We’ve got very mixed feelings about Netflix’s upcoming Avatar: the Last Airbender TV series, and not just because the movie was hot garbage. The big concern is that the show’s original creators,  Michael Dante DiMartino and Bryan Konietzko, had bailed months ago over creative differences with the streamer. So, without the OG creators involved, who could be trusted to herald Aang and his crew into the world of Live-Action?

Today we not only have an answer to that, but we know who will be starring in the show. To answer the first question,  Albert Kim (Sleepy Hollow, Nikita) will be showrunner, head writer, and executive producer. Joining him as producers will be Dan Lin (The Lego Movie, Aladdin), Lindsey Liberatore (Walker) and Michael Goi (Swamp Thing). Roseanne Liang will direct along with Goi and Jabbar Raisani.

Now, the big question is who will make up team Avatar? Here’s the breakdown with character summaries from the network:

Gordon Cormier, Age 12 – Aang
“a 12-year-old who happens to be the Avatar, master of all four elements and the keeper of balance and peace in the world. An airbending prodigy, Aang is a reluctant hero, struggling to deal with the burden of his duties while still holding on to his adventurous and playful nature.”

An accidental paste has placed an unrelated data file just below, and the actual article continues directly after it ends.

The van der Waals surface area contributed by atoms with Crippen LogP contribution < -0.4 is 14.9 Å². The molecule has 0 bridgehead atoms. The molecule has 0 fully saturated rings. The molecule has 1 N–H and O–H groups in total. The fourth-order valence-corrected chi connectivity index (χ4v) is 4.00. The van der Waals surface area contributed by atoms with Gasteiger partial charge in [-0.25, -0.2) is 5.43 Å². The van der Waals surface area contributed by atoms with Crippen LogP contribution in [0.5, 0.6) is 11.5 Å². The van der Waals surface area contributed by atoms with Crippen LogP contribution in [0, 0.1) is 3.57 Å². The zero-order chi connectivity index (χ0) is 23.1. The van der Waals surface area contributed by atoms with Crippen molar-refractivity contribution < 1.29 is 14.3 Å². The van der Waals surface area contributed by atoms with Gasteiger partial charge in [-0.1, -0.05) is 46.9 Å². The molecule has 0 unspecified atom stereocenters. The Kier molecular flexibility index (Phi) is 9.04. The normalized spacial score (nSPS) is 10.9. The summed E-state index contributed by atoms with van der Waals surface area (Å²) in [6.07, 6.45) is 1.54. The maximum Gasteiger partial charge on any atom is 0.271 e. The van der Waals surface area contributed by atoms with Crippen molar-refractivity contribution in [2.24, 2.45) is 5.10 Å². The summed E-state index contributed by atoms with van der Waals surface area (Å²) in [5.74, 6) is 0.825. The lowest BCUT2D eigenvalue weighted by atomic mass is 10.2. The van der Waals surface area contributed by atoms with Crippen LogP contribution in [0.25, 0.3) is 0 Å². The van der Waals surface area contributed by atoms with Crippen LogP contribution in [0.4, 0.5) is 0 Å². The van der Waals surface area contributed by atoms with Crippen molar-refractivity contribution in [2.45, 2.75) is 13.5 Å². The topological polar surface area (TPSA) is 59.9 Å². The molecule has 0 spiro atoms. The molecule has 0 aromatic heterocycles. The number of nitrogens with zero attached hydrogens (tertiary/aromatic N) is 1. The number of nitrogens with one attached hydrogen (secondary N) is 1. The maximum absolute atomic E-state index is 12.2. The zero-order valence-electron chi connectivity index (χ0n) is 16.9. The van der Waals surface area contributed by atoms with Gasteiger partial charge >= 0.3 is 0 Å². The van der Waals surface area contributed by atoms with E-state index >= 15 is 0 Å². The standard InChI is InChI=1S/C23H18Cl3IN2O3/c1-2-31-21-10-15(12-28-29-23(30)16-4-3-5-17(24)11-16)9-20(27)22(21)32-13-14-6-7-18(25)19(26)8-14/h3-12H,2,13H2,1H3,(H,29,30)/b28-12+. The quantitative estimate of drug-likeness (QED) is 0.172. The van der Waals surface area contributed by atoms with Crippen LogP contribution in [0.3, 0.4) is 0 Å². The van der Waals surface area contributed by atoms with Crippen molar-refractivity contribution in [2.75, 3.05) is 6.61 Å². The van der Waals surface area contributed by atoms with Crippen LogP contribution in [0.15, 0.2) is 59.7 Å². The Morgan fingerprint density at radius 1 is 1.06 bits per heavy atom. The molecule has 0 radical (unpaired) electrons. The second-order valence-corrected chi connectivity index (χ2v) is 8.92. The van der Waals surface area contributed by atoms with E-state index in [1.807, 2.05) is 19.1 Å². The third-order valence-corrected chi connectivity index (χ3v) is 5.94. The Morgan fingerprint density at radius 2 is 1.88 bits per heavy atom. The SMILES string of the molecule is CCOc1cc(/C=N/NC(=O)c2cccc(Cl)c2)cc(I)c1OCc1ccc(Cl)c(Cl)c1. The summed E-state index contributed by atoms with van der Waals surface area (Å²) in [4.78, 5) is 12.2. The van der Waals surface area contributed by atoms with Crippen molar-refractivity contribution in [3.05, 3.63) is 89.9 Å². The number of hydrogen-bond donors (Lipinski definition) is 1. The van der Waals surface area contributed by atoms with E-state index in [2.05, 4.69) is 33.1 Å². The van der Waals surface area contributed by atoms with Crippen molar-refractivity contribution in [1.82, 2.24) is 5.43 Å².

Kiawentiio – Katara
“a determined and hopeful waterbender, the last in her small village. Though only 14, she’s already endured great personal tragedy, which has held her back from rising to her true potential, though it’s never dimmed her warm and caring spirit.”

Ian Ousley – Sokka
“Katara’s resourceful 16-year-old brother who is outwardly confident and he takes his responsibility as the leader of his tribe seriously, despite his inner doubts over his warrior skills … doubts that he masks with his wit and deadpan sense of humor.”

Dallas Liu – Zuko
“a skilled firebender and the intense and guarded Crown Prince of the Fire Nation. Currently roaming the world in exile, he’s on an obsessive quest to capture the Avatar because he believes that is the only way to reclaim his life and live up to the demands of his cruel and controlling father, the Fire Lord.”

“Netflix’s format meant we had an opportunity to reimagine a story that had originally been told in self-contained half-hour episodes as an ongoing serialized narrative,” said Kim in a blog post (via THR). “That meant story points and emotional arcs we’d loved in the original could be given even more room to breathe and grow.”

“A live-action version would establish a new benchmark in representation and bring in a whole new generation of fans. This was a chance to showcase Asian and Indigenous characters as living, breathing people. Not just in a cartoon, but in a world that truly exists, very similar to the one we live in.”

Albert Kim